That the Nazis were savages, we know. That’s the history. Some have gone on trial, some have been executed. History has told that story, not fully but to a great degree.
But here no one is held accountable at all, in fact, Governor Cuomo gave the nursing homes total immunity. It’s unheard of that this should happen today in 2020, and this is called a civilized way of dealing with a public health emergency.
Leah: So what I hear you saying is it’s not too far of a stretch or a leap, it’s not extreme to compare what we’re seeing to what we’ve seen in the past.
Vera: I think each one needs to evaluate it themselves. It doesn’t matter whether I link it [to] Nazism. That’s not the point. The point is: what was done, what were the policies, what was the rationale?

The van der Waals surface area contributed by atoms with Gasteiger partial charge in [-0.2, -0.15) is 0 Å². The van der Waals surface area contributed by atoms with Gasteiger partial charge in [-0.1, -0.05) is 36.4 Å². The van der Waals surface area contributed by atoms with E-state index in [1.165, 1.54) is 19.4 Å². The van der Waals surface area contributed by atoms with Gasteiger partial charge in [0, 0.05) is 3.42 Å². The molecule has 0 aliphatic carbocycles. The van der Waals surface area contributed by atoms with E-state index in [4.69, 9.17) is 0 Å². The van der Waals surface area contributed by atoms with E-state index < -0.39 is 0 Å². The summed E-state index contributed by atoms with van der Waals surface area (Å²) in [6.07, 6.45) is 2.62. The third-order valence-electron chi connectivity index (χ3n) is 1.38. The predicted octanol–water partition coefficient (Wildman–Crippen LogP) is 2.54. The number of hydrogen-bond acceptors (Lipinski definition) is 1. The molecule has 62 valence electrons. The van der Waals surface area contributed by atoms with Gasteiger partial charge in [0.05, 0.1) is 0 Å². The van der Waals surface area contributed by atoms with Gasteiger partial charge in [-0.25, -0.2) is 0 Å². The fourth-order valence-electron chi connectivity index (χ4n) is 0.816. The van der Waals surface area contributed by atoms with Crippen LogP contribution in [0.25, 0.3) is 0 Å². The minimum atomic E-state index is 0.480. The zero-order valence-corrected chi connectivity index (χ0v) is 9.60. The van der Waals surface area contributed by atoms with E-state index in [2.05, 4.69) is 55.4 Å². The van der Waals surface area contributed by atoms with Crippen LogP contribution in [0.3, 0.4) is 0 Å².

They had a similar rationale. Remember, they wanted to get rid of what they called “worthless eaters,” okay? Their economy was very bad at the time. This was wartime. Everything was going for the war, and civilians didn’t have enough to eat as well. There were shortages and all that. So this was their way of dealing for the “volk,” for the “volk.” Forget the individual.
What I’m suggesting is that when you eliminate the sanctity of the individual person, you are crossing that line. You’re no better.
Leah: Let’s go back in history with Nazism, how were the people convinced to look out for the volk instead of for themselves or their individual loved ones. How did that look in the very beginning?
Vera: Under the Nazi regime, and the same thing happened under the Soviet regime and under the Chinese regime. You have a dictatorship that is running the society with fear, constant fear and surveillance.